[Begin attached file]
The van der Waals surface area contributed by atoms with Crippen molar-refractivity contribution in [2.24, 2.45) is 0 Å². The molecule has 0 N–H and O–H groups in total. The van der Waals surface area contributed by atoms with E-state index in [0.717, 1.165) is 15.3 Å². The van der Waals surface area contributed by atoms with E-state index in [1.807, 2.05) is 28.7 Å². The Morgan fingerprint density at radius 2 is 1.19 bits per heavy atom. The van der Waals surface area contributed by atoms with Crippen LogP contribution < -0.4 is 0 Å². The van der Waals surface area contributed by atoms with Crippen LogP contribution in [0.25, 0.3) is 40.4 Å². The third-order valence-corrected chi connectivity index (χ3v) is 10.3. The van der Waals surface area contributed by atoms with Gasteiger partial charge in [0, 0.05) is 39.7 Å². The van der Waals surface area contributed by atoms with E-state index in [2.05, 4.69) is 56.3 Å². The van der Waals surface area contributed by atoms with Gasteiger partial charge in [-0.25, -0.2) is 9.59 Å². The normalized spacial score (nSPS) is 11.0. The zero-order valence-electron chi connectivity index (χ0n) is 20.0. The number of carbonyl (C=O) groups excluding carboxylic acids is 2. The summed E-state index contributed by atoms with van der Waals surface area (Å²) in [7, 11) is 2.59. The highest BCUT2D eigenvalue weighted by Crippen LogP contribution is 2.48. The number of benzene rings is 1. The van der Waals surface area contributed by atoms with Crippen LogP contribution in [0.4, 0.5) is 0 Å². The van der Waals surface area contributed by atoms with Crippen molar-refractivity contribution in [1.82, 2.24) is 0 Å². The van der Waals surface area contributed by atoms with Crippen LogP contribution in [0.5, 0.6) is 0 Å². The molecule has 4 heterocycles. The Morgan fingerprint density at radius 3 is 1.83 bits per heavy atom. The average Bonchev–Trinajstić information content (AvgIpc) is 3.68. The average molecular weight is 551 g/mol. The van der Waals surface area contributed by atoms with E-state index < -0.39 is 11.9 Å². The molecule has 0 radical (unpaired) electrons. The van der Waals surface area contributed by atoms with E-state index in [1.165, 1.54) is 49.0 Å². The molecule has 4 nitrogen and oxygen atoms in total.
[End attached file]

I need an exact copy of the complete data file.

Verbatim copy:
The van der Waals surface area contributed by atoms with Crippen molar-refractivity contribution in [2.24, 2.45) is 0 Å². The molecule has 0 N–H and O–H groups in total. The van der Waals surface area contributed by atoms with E-state index in [0.717, 1.165) is 15.3 Å². The van der Waals surface area contributed by atoms with E-state index in [1.807, 2.05) is 28.7 Å². The Morgan fingerprint density at radius 2 is 1.19 bits per heavy atom. The van der Waals surface area contributed by atoms with Crippen LogP contribution < -0.4 is 0 Å². The van der Waals surface area contributed by atoms with Crippen LogP contribution in [0.25, 0.3) is 40.4 Å². The third-order valence-corrected chi connectivity index (χ3v) is 10.3. The van der Waals surface area contributed by atoms with Gasteiger partial charge in [0, 0.05) is 39.7 Å². The van der Waals surface area contributed by atoms with E-state index in [2.05, 4.69) is 56.3 Å². The van der Waals surface area contributed by atoms with Gasteiger partial charge in [-0.25, -0.2) is 9.59 Å². The normalized spacial score (nSPS) is 11.0. The zero-order valence-electron chi connectivity index (χ0n) is 20.0. The number of carbonyl (C=O) groups excluding carboxylic acids is 2. The summed E-state index contributed by atoms with van der Waals surface area (Å²) in [7, 11) is 2.59. The highest BCUT2D eigenvalue weighted by Crippen LogP contribution is 2.48. The number of benzene rings is 1. The van der Waals surface area contributed by atoms with Crippen LogP contribution in [0.4, 0.5) is 0 Å². The van der Waals surface area contributed by atoms with Crippen molar-refractivity contribution in [1.82, 2.24) is 0 Å². The van der Waals surface area contributed by atoms with Crippen LogP contribution in [0.5, 0.6) is 0 Å². The molecule has 4 heterocycles. The Morgan fingerprint density at radius 3 is 1.83 bits per heavy atom. The average Bonchev–Trinajstić information content (AvgIpc) is 3.68. The average molecular weight is 551 g/mol. The van der Waals surface area contributed by atoms with E-state index < -0.39 is 11.9 Å². The molecule has 0 radical (unpaired) electrons. The van der Waals surface area contributed by atoms with E-state index in [1.165, 1.54) is 49.0 Å². The molecule has 4 nitrogen and oxygen atoms in total.